Recalling Philip's rumored unpleasant reaction when asked if he'd watched "The Crown," Smith told The Telegraph, "Whether it's true or not, I don't know, but I just think he's a bit of a cool cat. And that's what I love about him: he's done what he wants, when he wants, how he wants, with whom he wants. He hasn't asked permission. And his wife's the Queen."

How the salaries of Netflix's The Crown stirred up scandal

Netflix's "The Crown" became caught up in Hollywood's gender-gap salary controversy when producers confirmed reports Claire Foy was paid less than Matt Smith. Explaining the disparity was due to Smith's "Doctor Who" fame, producer Suzanne Mackie promised that would change. "Going forward, no one gets paid more than the Queen," insisted Mackie in a report from Variety.

Foy addressed the controversy during a 2018 appearance, reported The Telegraph. "I certainly won't be naïve about those things. It's really opened my eyes about what I am allowed to have an opinion about, and what I'm allowed to stand up for myself about," she said. "And I think that's really changed my approach to myself and other women in this industry. It's been only a positive thing — even though, embarrassing." Smith also weighed in, telling The Hollywood Reporter, "Claire is one of my best friends, and I believe that we should be paid equally and fairly and there should be equality for all."

Tobias Menzies, who took over Smith's role in Season 3, confirmed that things had indeed changed, telling Harper's Bazaar, "My understanding is, that this time round, I'm paid less than [co-star] Olivia [Coleman]."

A whole new cast was recruited for Netflix's The Crown Season 3

Following the critically acclaimed second season of Netflix's "The Crown" — which saw star Claire Foy win the outstanding lead actress in a drama series award at the 2018 Emmys — series creator Peter Morgan revealed all the major roles would be recast with new actors as the storyline shifted to the mid-1960s through to the late 1970s.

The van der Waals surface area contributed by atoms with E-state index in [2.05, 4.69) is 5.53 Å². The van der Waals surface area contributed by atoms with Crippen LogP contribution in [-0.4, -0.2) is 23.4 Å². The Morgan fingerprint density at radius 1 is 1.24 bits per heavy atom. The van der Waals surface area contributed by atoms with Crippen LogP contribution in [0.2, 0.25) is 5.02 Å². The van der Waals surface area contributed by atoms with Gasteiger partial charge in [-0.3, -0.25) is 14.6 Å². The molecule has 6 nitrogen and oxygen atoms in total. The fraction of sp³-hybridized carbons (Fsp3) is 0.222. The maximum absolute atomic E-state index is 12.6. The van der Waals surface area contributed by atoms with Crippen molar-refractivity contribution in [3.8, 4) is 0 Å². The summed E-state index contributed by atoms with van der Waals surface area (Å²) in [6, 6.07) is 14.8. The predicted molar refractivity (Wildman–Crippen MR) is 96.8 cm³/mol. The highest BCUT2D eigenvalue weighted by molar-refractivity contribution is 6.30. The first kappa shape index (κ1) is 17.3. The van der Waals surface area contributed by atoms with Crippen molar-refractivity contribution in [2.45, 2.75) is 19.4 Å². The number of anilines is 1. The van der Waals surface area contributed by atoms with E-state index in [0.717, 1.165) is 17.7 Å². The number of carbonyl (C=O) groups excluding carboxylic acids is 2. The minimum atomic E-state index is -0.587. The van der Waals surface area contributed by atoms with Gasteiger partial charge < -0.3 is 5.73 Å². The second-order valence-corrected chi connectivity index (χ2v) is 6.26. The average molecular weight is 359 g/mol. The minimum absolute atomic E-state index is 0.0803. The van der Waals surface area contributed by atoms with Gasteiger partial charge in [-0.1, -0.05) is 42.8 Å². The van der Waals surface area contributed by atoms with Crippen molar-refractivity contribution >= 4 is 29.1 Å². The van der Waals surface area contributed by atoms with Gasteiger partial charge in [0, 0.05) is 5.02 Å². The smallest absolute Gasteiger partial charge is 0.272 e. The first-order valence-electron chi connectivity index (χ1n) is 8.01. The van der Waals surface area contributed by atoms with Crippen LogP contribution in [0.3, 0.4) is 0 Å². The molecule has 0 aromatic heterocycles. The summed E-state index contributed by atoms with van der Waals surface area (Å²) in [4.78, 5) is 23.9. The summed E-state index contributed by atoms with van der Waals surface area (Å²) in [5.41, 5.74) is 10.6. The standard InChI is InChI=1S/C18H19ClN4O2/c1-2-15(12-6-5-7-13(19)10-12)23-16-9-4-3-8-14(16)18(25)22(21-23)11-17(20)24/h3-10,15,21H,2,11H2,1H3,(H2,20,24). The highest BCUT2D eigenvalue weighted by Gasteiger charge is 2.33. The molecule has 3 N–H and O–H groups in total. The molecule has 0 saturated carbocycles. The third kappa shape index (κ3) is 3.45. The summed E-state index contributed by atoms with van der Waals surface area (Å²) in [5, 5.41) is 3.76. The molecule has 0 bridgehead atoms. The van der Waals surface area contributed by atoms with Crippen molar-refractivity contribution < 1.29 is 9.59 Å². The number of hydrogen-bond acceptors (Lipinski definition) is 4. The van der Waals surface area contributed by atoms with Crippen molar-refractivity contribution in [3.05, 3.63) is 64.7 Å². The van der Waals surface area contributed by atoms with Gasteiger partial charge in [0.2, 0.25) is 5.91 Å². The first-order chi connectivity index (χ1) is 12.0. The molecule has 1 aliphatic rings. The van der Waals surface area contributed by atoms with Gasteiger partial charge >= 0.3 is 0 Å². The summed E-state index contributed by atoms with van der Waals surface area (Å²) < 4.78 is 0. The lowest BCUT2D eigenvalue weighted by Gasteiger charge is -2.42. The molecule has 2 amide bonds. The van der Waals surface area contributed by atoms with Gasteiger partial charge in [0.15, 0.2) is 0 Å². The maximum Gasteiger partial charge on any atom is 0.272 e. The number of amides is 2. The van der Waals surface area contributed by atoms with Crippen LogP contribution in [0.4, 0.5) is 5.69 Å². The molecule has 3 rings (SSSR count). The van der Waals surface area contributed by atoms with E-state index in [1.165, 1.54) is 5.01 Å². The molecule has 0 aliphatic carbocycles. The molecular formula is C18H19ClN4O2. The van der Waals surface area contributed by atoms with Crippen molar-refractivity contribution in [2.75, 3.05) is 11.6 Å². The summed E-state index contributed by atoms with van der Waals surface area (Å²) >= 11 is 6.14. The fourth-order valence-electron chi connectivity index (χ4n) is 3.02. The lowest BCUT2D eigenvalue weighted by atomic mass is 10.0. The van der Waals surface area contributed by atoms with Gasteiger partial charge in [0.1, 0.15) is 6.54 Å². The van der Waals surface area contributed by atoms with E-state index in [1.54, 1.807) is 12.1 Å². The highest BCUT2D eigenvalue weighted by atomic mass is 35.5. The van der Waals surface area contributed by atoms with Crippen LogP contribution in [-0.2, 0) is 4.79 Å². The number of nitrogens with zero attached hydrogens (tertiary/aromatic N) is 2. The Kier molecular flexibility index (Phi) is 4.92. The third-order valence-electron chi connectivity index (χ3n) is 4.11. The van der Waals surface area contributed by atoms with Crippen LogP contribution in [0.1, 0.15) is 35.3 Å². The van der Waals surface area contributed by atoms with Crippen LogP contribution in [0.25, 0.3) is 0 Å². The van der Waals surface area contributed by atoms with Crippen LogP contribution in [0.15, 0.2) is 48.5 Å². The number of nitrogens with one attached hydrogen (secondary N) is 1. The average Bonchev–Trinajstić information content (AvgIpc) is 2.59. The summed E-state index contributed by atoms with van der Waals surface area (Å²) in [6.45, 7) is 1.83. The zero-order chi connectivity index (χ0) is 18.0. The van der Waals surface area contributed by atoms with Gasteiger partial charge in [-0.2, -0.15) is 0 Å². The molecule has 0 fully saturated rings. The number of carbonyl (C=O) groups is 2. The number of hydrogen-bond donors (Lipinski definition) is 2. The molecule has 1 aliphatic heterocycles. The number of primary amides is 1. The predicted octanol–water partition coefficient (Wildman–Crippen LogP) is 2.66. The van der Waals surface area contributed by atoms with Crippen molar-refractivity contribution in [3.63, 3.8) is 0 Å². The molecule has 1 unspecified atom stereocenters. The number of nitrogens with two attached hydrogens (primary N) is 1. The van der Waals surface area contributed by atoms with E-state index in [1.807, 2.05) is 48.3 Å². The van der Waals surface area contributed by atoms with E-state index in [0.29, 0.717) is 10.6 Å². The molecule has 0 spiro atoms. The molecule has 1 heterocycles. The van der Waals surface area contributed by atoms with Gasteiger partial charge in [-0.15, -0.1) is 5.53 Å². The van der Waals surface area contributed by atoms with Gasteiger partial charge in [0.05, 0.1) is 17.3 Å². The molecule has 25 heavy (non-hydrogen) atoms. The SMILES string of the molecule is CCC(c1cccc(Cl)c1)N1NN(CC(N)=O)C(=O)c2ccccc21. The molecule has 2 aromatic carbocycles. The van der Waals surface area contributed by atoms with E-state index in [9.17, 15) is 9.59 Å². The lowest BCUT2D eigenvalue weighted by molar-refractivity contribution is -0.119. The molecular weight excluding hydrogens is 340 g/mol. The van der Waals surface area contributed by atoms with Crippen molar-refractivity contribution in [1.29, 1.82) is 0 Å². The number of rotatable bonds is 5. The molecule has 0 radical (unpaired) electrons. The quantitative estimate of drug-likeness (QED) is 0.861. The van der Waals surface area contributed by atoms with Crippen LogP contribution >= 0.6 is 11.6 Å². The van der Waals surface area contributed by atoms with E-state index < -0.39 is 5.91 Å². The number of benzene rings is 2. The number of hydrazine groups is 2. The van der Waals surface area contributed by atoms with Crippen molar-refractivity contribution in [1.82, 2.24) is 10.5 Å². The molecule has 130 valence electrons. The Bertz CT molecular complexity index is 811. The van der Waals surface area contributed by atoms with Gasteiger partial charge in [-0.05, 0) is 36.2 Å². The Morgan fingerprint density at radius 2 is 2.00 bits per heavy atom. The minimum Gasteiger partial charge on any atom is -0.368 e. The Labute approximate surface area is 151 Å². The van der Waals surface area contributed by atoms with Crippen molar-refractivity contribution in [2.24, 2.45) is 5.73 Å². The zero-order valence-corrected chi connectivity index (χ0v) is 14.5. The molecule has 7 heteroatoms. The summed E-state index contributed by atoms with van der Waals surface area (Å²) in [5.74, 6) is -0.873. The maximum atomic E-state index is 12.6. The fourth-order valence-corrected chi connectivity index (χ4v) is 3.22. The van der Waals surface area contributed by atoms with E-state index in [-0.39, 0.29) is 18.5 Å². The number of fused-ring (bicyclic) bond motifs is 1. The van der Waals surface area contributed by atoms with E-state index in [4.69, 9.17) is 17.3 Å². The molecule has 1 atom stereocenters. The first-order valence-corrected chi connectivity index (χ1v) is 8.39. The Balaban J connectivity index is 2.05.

In the role of the now-middle-aged monarch, Morgan cast Olivia Colman (who played a different British queen in "The Favourite") as Queen Elizabeth II. Philip would be played by Tobias Menzies ("Outlander"), while Princess Margaret, a royal who was anything but traditional, would be portrayed by Helena Bonham Carter (who, interestingly enough, portrayed Margaret's mother in "The King's Speech"). Josh O'Connor and Erin Doherty were cast as Prince Charles and Princess Anne, respectively, who were children in the first two seasons. Ben Daniels took over the role of Lord Snowden from Matthew Goode. 

Other cast additions included Jane Lapotaire as Princess Alice (aka Philip's mother), Derek Jacobi as the exiled Duke of Windsor, and Geraldine Chaplin as Wallis SImpson. Charles Dance was cast as Lord Mountbatten, while Clancy Brown signed on as LBJ and Emerald Fennell took the part of Camilla Shand — better known these days as King Charles' wife, the Duchess of Cornwall, one half of one of the royal family's most scandalous romances.

Helena Bonham Carter hired a psychic to seek Princess Margaret's blessing before playing her

Before accepting the role of Princess Margaret in Netflix's "The Crown," Helena Bonham Carter decided to seek the blessing of Margaret herself. Given that the princess died in 2002, this required the services of a psychic to contact Margaret in the great beyond.

"She said, apparently, she was glad it was me. My main thing when you play someone who is real, you kind of want their blessing because you have a responsibility," Bonham Carter told The Guardian. "So I asked her: 'Are you OK with me playing you?' and she said: 'You're better than the other actress' ... that they were thinking of."

That quip from beyond the grave convinced Bonham Carter she actually was communicating with Princess Margaret. "That made me think maybe she is here, because that is a classic Margaret thing to say. She was really good at complimenting you and putting you down at the same time," Bonham Carter added. "Then she said: 'Get the smoking right. I smoked in a very particular way ... the cigarette holder was as much a weapon for expression as it was for smoking.'"

Olivia Colman was stressed out about taking over the role of the queen in Netflix's The Crown

Olivia Colman is undoubtedly a formidable and highly respected actress, yet she admitted she was nervous about joining Netflix's "The Crown." "The cast are all amazing," she told the Sunday Post of the show's original actors. "I went in full of fear because you don't want to be the one who screws it up!" 

Admitting she found it "slightly stressful" to join such a critically acclaimed series, Colman also revealed she'd once had a personal encounter with the monarch she would one day portray. "I met her once," she said of the queen. "It wasn't really a meeting, more a row of people shaking hands and curtsying. I didn't know she was going to be there. We all suddenly ended up in a queue and I couldn't work out why." Coleman continued, "Then I looked around the corner and there's the Queen and Prince Philip. She's got hundreds of people to get through and so you are whooshed through. She has to stand up all of that time as well. I think she had 200 people to say, 'Hello, how do you do?' to."